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Evaluating the Use of Exenatide in People With Type 2 Diabetes and Diastolic Heart Failure

The safety and scientific validity of this study is the responsibility of the study sponsor and investigators. Listing a study does not mean it has been evaluated by the U.S. Federal Government. Read our disclaimer for details. Identifier: NCT00799435
Recruitment Status : Terminated (Inability to recruit adequate Sample Size who met the entry criteria)
First Posted : November 27, 2008
Results First Posted : September 21, 2017
Last Update Posted : September 4, 2020
National Heart, Lung, and Blood Institute (NHLBI)
Information provided by (Responsible Party):
David Aguilar, Baylor College of Medicine

Brief Summary:
People with type 2 diabetes experience heart failure more often than do people without diabetes. This may be due to increased stiffness in the heart as a result of diabetes. This study will examine whether exenatide, a medication used to treat diabetes, may have beneficial effects on the heart in people with type 2 diabetes and heart failure.

Condition or disease Intervention/treatment Phase
Diabetes Mellitus, Type 2 Heart Failure, Diastolic Drug: Exenatide Phase 4

Detailed Description:

Diastolic heart failure is a life-threatening condition that occurs when the ventricles of the heart become stiff and do not fully relax, preventing the heart from properly filling with blood. The circulation of blood then backs up, and blood collects in the body's organs, primarily the lungs. However, people with diastolic heart failure may have a normal ejection fraction, which is a measure of the amount of blood that the heart pumps out with each heart beat. Having type 2 diabetes may increase the risk of diastolic heart failure. Also, people with both heart failure and type 2 diabetes are more likely to experience poor health and even death than are people with only heart failure. It is possible that diabetes leads to increased stiffness of the ventricles and the aorta, which is the main blood vessel into which the heart empties. Exenatide, part of a class of medications known as glucagon-like peptide-1 (GLP-1) receptor agonists, is a new medication that is currently used to treat elevated blood sugar levels in people with diabetes. Some studies have shown that this class of medications may have a positive effect on the heart and blood vessels. The purpose of this study is to determine the effect that exenatide has on aortic and left ventricular stiffness in people who have type 2 diabetes and diastolic heart failure.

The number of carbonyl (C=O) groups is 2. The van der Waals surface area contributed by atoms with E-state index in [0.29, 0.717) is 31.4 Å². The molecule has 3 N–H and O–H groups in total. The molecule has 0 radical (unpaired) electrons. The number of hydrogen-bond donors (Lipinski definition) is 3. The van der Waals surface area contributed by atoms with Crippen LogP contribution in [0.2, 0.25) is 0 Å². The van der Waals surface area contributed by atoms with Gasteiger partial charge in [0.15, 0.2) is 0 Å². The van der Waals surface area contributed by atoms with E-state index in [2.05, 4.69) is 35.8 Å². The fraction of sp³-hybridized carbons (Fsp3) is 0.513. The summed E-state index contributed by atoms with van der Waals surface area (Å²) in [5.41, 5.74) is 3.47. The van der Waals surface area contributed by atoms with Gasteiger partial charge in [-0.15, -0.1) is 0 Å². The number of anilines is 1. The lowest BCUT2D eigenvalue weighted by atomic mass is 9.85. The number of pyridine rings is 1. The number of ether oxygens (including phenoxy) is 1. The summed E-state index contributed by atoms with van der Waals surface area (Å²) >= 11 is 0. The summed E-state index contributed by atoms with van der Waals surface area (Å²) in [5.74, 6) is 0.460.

This 12-week study will enroll adults with type 2 diabetes and diastolic heart failure with normal ejection fraction. At a baseline study visit, participants will undergo a physical examination, blood pressure and heart rate measurements, a blood collection, an echocardiogram to obtain images of the heart, and a non-invasive test that measures blood flow in the aorta. Participants will then be randomly assigned to receive either exenatide or usual care. Participants who receive exenatide will inject the medicine twice a day for 12 weeks. At Week 4, these participants will attend a study visit to adjust the medication dosage and to report any problems, and at Week 6, study staff will follow up with participants by phone. All participants will attend a study visit at Week 12 for repeat baseline testing.

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Study Type : Interventional  (Clinical Trial)
Actual Enrollment : 2 participants
Allocation: Randomized
Intervention Model: Parallel Assignment
Masking: None (Open Label)
Primary Purpose: Treatment
Official Title: Treatment With Glucagon-Like Peptide-1 Receptor, Exenatide, in Patients With Diabetes and Heart Failure With Normal Left Ventricular Ejection Fraction
Study Start Date : July 2009
Actual Primary Completion Date : April 2012
Actual Study Completion Date : April 2012

Resource links provided by the National Library of Medicine

MedlinePlus related topics: Heart Failure
Drug Information available for: Exenatide

Arm Intervention/treatment
No Intervention: 1
Participants will receive usual care for 12 weeks. The care will be dictated by the primary physician and/or diabetologist caring for the participant. Efforts will be made to ensure that all participants receive standard measures as indicated by guidelines, with a particular emphasis on blood pressure control and glucose control.